My usual disclaimer applies. I love this contest, and the setting of the Grim Dark Millennia, but I have the unused education of an east Texan student athlete, and I haven't written much more than my name on counseling statements, until I joined this forum a few years ago.
So take what I say with a grain of salt and forgive my butchering of writing terminology.
Scourged - Superiority
What struck me most about this story, was the contrast between Tempus and Tekla. Both are well written in their own way. Tempus is a gritty, professional, and a hardened veteran. He has the fatalism of a man who is merely annoyed by his comrades dying noisily, the contempt for rear echelon of a frontline fighter, and the wherewithal to call in a six digit grid coordinate of a professional. The quarks in his dialect are a nice touch too.
Tekla however, is a highly skilled pilot, who not just shoots down two gunships, but takes one down in an awesome way that shows her inhuman timing and judgment, and that's before we really meet her. When we meet her she is a driven and devout chaos worshiper, willing to undergo horrific sacrifices to gain the gifts of the gods.
The transition between the two characters, one that I could identify, to another that is well written, but utterly inhuman, fascinated me. Also, the moment of transition from when who was the character driving the story, the moment that Tempus hears the arrival of the Hell Blade, was so well described, it was poetic.
Warsmith Aznable - The Silence of Space
This story impressed me with the details that added so much to the story. It was basically an action story about a chaos marine pilot, but it was rich with little tidbits of details that made a sci fi action story very believable. For instance, some of the terminology in the story like, nape of the earth, and aileron roll, helped me immerse in the story. Likewise, the pilot's attitude seemed like the way pilots have always been, cocky, elite, even resentful of walking like a grunt. I can tell that Warsmith did his research, or is well read, experienced, or otherwise knowledgeable on the material he used in this story.
Another good point of the story, was how seamlessly it fit into a larger tale. It was a story about one mission in a larger campaign, but more than that, the mission fit into a larger plan, it didn't feel like something written as a throwaway story.
EesiOh - Untitled
I liked the concept behind the 17th Wild Hunt. The enraged daemon prince, charging through fire as he led his horde of daemons, cultists, and mutants, evoked a primal imagery in my mind. The Wild Hunt seemed bestial and mythological, as much an expression of something primitive, as an actual fighting force, and this is an excellent take on chaos in my opinion. The dragon compliments this perfectly.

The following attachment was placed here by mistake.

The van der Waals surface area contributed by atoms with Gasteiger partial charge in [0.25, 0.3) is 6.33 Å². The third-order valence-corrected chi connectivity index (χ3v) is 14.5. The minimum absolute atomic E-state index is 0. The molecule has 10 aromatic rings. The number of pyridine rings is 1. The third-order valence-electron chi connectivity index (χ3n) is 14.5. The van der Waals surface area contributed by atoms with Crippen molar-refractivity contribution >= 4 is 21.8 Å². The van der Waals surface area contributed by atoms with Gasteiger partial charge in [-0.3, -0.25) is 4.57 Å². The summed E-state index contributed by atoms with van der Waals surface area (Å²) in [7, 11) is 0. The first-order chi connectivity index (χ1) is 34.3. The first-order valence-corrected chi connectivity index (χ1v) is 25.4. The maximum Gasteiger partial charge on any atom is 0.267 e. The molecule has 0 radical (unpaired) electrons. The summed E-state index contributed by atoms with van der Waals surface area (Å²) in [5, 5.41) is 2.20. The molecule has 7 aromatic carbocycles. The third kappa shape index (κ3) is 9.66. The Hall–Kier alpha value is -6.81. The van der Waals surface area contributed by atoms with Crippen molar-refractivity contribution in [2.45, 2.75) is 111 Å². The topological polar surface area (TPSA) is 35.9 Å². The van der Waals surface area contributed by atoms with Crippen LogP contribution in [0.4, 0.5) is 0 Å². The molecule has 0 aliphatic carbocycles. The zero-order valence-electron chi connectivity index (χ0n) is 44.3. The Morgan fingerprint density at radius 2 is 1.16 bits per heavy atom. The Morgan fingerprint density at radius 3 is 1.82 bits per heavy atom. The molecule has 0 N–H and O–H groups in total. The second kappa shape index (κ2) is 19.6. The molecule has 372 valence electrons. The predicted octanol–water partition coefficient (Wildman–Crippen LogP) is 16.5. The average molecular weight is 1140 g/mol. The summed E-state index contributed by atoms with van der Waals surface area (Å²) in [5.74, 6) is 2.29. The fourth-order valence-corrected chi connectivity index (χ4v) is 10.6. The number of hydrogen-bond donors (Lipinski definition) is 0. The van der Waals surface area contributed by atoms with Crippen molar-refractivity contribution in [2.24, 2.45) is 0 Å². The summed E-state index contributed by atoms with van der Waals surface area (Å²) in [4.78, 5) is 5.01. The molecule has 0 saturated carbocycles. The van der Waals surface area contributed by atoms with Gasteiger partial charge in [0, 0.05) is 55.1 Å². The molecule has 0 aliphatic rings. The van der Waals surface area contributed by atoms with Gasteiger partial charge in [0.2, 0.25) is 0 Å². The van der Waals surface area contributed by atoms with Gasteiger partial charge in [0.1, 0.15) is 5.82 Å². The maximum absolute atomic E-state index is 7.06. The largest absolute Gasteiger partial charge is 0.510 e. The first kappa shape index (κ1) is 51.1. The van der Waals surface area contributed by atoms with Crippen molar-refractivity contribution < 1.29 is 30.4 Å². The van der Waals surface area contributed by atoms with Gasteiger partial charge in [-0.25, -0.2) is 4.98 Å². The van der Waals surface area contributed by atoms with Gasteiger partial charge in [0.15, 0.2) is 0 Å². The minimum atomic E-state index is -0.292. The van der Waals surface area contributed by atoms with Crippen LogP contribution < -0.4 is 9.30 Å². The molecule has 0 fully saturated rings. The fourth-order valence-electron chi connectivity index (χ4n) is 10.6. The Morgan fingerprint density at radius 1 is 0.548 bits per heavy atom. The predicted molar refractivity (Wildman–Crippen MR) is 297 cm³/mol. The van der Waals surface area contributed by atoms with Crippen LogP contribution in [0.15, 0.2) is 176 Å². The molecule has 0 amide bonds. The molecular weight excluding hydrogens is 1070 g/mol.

The ending was good too. I liked how it showed the ties that bind the army together. Where Cernunos had followers who had been with him from the beginning, he also had a pact with Fearghal, and in the end, an offer for a more permanent inclusion in the Wild Hunt.
Squigsqusher - Blight
For me, the strengths of this story was its tone. The story started out with a healthy bit of suspense. The evil was out there, all around, but hidden. I know they are completely different things, but I was reminded of the first Jaws movie where you know the shark is in the water, and it has bad intentions, but the time it takes before biting some foolish swimmer makes the attack so much better. The sisters were prepared for the enemy but still surprised. Then when you think they got a handle on it, the real enemy shows up.
The other tone was that of horror. The Blight Drones were evil, not just a construct. The defeat and capture of the sisters was horrific. I have to admit that I liked the suspense better than the horror, but the horror was good too.
Kierdale - Purity of Purpose
The Fall of the Stygian Guard, from the perspective of the techmarine pilot, Otathis.
In part one, I was impressed with the description of Otathis and Angra in the reclusium, as Otathis scourges himself with the pain glove. I came back to this after finishing the story and I think this was the key scene for the tale, at least in my opinion. At first I thought it was foreshadowing Otathis's fall to Slannesh with his over indulgence of the pain glove ritual, but it was deeper than that. It wasn't the desire for the intense sensation that signified something within him that was receptive to Slannesh, it was his quest for perfection, and this was carefully pulled out of him by Angra's questions, although I'm not sure that was his intent. It probably was. It was a great way to show Otathis's motivation in any event.
Part Three also had a memorable scene for me. The physical corruption of Raptor, and the corruption of its spirit, was well written, but Otathis's revelation of what he had become was particularly good. His response to his failure to reach perfection, and the realization that he was an enslaved monster, was suitably epic, but in grim, dark, fashion, he was denied an honorable death. If that's not enough, the fights were good as well.
Who wins? I choose Kierdale. I don't know if this is allowed, but I liked his story the best, and there were very good stories this contest. However, if our IF organizer wants to skip out on the judgment of his competition due to time constraints, and I hope he doesn't, my runner up would be Scourged.